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20th Century Dinosaurs

Dinosaurs in Literature, Art & History

Eyewitness Accounts

There Were Giants In The Earth in Those Days

Mega Fauna

Those Sophisticated "Cave Men"

Search for Noah's Ark

DNA, The Ultimate Oopart

The Bone Yards

Underwater Cities, Monuments?

Ancient Atomic Knowledge?

Salvation. What Must You Do To Be Saved?




Dinosaurs In Literature, History and Art:
Assyrian Smilodon?....Page 65

If one puts the best face possible on this for the current expert scientific position on smilodon, this piece represents a species that became extinct only 10,000 years ago (longer for other species of Smilodon, see below).

If so, then the experts may be off by only 8,000 years or so, or approximatly 300%. That's pretty close when compared to other creatures we've discussed on these pages. As the saying goes....hand grenades and horse shoes....

Of course, there may be some who don't agree that this piece in fact represents Smilodon, we don't want to ignore that as a possibility, however remote.


Assyrian Smilodon, estimated by the museum to be from the
period, 2000 B.C. to 200 B.C. Click and drag photo to resize.

Smilodon (IPA: /smailəʊdɑn/, a bahuvrihi from Greek: σμίλη "knife" and (Ionic) ὀδών "tooth") is an extinct genus of large machairodontine sabre-toothed cats that are understood to have lived between approximately 3 million to 10,000 years ago in North and South America.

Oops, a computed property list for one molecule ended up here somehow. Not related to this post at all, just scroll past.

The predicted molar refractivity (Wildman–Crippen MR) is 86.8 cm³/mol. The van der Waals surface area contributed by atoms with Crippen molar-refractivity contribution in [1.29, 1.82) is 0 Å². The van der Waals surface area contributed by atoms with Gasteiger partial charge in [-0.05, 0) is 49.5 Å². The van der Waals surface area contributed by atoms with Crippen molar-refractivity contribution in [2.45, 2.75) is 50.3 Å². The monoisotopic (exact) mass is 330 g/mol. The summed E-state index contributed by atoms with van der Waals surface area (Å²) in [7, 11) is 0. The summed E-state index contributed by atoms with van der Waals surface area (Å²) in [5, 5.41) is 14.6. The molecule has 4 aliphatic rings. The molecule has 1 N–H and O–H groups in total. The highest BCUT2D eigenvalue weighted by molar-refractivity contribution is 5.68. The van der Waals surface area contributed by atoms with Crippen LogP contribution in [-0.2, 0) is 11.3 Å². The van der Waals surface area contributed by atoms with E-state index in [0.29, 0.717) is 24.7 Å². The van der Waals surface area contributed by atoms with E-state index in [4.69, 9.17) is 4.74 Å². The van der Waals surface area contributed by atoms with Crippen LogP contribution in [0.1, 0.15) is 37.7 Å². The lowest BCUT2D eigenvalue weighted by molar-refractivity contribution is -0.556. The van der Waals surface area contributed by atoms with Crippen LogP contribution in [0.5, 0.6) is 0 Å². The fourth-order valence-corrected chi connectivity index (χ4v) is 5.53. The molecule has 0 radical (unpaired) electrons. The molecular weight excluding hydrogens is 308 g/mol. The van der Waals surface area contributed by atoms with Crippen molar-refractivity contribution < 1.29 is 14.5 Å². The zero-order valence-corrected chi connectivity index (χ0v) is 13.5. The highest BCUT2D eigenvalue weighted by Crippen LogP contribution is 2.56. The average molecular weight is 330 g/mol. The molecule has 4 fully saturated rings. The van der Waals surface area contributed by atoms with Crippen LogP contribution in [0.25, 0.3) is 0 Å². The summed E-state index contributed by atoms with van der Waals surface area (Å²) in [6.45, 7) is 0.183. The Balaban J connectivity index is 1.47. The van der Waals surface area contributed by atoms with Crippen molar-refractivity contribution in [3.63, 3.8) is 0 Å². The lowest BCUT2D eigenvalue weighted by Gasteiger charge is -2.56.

They are probably the successors to Megantereon. The smilodon species are also known as Saber-Toothed Cats or Saber-Toothed Tigers

The genus Smilodon was described by the Danish naturalist and palaeontologist Peter Wilhelm Lund in 1841. He found the fossils of Smilodon populator in caves near the small town of Lagoa Santa, in the state of Minas Gerais, Brazil. As many as six species of Smilodon are known to have existed:

Smilodon fatalis, 1.6 million-10,000 years ago
Smilodon gracilis, 2.5 million-500,000 years ago
Smilodon populator, 1 million-10,000 years ago
Smilodon neogaeus, 3 million-500,000 years ago
Smilodon floridus, may be a subspecies of Smilodon fatalis
Smilodon californicus, may be a subspecies of Smilodon fatalis.

A fully-grown Smilodon weighed approximately 200 kilograms (450 pounds) and had a short tail, powerful legs and a large head. About the size of a lion, Smilodon was extremely powerful. Its jaws could open 120 degrees. Its fangs were about 17 cm (7 inches) long.

Many Smilodon fossils have been unearthed at the La Brea Tar Pits in Los Angeles. The Smilodon is the prehistoric cat that is best known to researchers. They are very commonly incorrectly called "sabre toothed tigers." In truth, all modern day cats came from a completely different line.



Kayseri has been a continuous settlement since 3000 BC. The city has been a vital trade center as it lies on what was the Great Silk Road. As being one of three oldest cities founded in Anatolia as well as its proximity to major trade routes, the city bears one of the oldest historical heritage on the planet.

Assyrian "Smilodon" compared with contemporary renderings,